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Original Investigation |

Posterior Scleral Bowing With Choroidal Nevus on Enhanced-Depth Imaging Optical Coherence Tomography

Rosa Dolz-Marco, MD1; Murat Hasanreisoglu, MD1; Jerry A. Shields, MD1; Carol L. Shields, MD1
[+] Author Affiliations
1Ocular Oncology Service, Wills Eye Hospital, Thomas Jefferson University, Philadelphia, Pennsylvania
JAMA Ophthalmol. 2015;133(10):1165-1170. doi:10.1001/jamaophthalmol.2015.2677.
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Importance  Recognition of posterior scleral bowing with choroidal nevus is essential to avoid an underestimation of tumor thickness.

Objective  To describe a particular observation of posterior scleral bowing associated with choroidal nevus on enhanced-depth imaging (EDI) optical coherence tomography (OCT).

Design, Setting, and Participants  Retrospective observational case series at a referral center involving 17 eyes of 17 patients. Patients were seen from June 2013 to July 2014, with all data collected and analyzed from June 2014 to July 2014.

Interventions  Retrospective medical record review and multimodal imaging including fundus photography, autofluorescence, infrared reflectance, ultrasonography, and EDI-OCT.

Main Outcomes and Measures  Clinical and imaging characteristics.

Results  Analysis of 318 consecutive patients with choroidal nevus imaged over a 1-year period revealed that 17 cases (5%) demonstrated the EDI-OCT feature of posterior scleral bowing. Of these 17 cases, the mean patient age was 58 years (median, 58 years; range, 36-75 years) and there were 6 men (35%) and 11 women (65%). The nevus was classified as pigmented (n = 3; 18%), nonpigmented (n = 2; 12%), and mixed pigmentation (n = 12; 71%), and with no surrounding halo (n = 7; 41%). Associated features included overlying drusen (n = 9; 53%), retinal pigment epithelial alterations (n = 9; 53%), subretinal fluid (n = 5; 29%), and orange pigment (n = 3; 18%). The nevus was clinically estimated to be of 4.91-mm basal dimension and measured ultrasonographically at 1.59-mm thickness. By EDI-OCT, the nevus mean thickness was 628 µm (0.63 mm). All cases demonstrated posterior scleral bowing with mean scleral excavation of 398 µm (median, 377 µm; range, 134-739 µm). Underlying the nevus, the scleral thickness was not measurable; however, at the nevus margin, the choroid and sclera appeared normal. Clinical features correlated with posterior scleral bowing included reduced distance to the optic disc (difference, 1.3 mm; 95% CI, −2.95 mm to 5.51 mm; P = .01) and the foveola (difference, 2.14 mm; 95% CI, 0.80 mm to 3.48 mm; P < .001), as well as the presence of surrounding halo (difference, 36%; 95% CI, 16.86% to 59.27%; P < .001).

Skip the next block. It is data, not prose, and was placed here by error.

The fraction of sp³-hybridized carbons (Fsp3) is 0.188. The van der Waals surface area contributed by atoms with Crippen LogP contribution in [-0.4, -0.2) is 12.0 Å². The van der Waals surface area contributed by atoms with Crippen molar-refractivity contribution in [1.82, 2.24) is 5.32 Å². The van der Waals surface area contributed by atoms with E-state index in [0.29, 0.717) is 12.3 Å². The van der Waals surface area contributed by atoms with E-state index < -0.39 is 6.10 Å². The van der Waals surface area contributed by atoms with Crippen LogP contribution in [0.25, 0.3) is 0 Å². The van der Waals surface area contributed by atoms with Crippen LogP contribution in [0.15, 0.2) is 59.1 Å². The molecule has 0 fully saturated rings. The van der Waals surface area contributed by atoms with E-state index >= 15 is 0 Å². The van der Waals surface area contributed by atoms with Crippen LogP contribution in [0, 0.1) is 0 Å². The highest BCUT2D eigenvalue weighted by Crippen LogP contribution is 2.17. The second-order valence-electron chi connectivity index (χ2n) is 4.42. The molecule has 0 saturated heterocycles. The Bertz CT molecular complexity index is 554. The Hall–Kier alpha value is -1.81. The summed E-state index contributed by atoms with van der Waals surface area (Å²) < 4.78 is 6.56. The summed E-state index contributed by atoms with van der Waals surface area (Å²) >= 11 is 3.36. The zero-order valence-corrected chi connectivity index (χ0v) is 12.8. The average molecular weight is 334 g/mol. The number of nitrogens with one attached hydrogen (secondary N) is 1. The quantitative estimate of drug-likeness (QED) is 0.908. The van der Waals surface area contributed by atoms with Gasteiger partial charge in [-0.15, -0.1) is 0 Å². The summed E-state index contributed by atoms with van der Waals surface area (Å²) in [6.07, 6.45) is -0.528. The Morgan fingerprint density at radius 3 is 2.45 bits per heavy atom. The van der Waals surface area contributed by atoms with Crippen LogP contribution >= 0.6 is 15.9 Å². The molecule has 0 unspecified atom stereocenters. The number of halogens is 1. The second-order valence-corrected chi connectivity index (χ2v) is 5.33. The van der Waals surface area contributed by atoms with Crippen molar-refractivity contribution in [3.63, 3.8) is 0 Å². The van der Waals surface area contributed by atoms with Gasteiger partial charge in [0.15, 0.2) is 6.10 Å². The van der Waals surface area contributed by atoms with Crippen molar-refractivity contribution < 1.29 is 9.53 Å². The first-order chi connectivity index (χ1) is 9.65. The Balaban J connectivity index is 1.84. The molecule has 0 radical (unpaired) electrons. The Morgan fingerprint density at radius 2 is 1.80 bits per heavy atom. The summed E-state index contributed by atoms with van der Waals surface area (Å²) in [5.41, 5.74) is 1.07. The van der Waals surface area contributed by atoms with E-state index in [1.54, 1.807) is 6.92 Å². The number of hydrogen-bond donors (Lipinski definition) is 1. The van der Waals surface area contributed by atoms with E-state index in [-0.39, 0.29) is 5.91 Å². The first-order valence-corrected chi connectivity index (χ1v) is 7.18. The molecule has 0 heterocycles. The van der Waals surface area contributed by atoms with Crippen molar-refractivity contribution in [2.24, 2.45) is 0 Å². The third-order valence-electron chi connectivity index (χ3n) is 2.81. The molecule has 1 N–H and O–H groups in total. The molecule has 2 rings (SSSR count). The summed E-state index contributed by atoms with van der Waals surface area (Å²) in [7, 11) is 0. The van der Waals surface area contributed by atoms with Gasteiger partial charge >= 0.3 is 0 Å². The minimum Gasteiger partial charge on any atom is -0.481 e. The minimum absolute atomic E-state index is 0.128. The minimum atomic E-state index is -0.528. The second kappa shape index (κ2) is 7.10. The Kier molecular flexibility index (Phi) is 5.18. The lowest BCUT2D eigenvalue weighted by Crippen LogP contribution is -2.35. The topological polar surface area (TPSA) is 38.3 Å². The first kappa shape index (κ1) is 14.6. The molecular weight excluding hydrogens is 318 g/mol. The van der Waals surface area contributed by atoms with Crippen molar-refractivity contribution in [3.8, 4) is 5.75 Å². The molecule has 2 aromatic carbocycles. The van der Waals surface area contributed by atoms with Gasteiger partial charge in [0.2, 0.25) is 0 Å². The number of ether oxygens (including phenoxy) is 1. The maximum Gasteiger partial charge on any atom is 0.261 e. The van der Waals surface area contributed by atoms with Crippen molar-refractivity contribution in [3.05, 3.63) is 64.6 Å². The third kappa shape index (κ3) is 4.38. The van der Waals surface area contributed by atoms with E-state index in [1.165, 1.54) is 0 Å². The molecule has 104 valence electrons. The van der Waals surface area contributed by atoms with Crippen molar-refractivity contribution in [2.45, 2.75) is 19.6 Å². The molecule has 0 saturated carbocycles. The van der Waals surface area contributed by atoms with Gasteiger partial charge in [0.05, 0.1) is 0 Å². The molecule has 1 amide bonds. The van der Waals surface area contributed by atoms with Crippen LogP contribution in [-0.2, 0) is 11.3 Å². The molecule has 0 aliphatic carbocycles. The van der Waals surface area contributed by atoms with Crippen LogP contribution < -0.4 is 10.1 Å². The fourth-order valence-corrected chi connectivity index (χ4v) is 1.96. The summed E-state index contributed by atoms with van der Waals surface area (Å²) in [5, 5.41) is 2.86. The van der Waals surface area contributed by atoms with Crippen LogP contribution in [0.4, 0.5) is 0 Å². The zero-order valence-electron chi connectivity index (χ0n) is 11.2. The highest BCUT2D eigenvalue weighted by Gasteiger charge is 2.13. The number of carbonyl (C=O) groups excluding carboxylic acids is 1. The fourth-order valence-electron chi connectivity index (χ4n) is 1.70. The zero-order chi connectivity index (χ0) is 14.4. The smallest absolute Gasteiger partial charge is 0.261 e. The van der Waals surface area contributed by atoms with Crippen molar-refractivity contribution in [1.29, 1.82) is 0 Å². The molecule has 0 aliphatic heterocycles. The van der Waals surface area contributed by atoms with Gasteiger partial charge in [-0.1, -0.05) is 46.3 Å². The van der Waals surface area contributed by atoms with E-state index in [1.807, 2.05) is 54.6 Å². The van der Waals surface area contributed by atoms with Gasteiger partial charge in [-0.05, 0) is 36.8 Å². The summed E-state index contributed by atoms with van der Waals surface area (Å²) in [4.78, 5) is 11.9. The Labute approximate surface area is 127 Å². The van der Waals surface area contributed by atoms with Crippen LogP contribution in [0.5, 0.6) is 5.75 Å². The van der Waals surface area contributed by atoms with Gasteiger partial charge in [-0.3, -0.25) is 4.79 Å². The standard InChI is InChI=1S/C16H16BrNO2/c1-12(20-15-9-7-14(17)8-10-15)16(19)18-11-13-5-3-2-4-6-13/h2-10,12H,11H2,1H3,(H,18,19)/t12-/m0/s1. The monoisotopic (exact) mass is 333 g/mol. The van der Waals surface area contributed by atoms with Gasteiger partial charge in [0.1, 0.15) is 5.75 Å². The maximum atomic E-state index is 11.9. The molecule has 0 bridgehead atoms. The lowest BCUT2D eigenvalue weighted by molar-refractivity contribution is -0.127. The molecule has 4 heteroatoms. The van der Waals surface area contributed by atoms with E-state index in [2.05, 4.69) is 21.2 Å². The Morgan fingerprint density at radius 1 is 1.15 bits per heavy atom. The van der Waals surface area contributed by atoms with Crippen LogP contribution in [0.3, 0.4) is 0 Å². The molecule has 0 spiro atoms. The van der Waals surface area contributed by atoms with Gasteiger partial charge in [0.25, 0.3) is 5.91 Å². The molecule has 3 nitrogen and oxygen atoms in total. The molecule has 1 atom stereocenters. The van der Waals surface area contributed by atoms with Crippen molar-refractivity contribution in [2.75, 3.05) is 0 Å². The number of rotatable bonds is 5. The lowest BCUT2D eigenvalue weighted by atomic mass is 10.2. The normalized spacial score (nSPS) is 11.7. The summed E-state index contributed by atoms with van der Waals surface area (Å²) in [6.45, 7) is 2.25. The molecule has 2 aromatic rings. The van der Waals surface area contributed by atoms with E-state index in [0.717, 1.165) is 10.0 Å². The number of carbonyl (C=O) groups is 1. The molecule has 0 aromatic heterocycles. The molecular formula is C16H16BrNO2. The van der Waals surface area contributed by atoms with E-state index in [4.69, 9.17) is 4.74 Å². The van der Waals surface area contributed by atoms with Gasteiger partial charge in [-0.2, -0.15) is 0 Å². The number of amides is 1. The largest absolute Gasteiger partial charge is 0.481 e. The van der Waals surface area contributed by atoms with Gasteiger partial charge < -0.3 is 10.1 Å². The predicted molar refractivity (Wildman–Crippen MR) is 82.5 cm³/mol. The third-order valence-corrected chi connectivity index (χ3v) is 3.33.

Conclusions and Relevance  Choroidal nevus can show focal posterior scleral bowing on EDI-OCT in 5% of cases. This finding was related to more posterior location of nevus, less/mixed pigmentation, and surrounding halo. This finding could lead to underestimation of tumor thickness as the tumor bows backward rather than forward.

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Figure 1.
Comparison of the Appearance of Choroidal Nevus Without and With Posterior Scleral Bowing

A, A nonpigmented choroidal nevus (top) evidenced on enhanced-depth imaging optical coherence tomography (bottom) as a hyporeflective homogeneous lesion with preservation of the scleral contour (yellow line). B, A nonpigmented choroidal nevus (top) in case 9 evidenced on enhanced-depth imaging optical coherence tomography (bottom) as a hyporeflective homogeneous lesion with prominent posterior scleral bowing (yellow line).

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Figure 2.
Case 14

Subtle pigmented submacular nevus (A) with minimal thickening (arrowheads) on conventional ultrasonography (B) and enhanced-depth imaging (EDI) optical coherence tomography (OCT) (C) showing a heterogeneous isoreflective lesion in the outer choroid with posterior scleral bowing (arrowheads).

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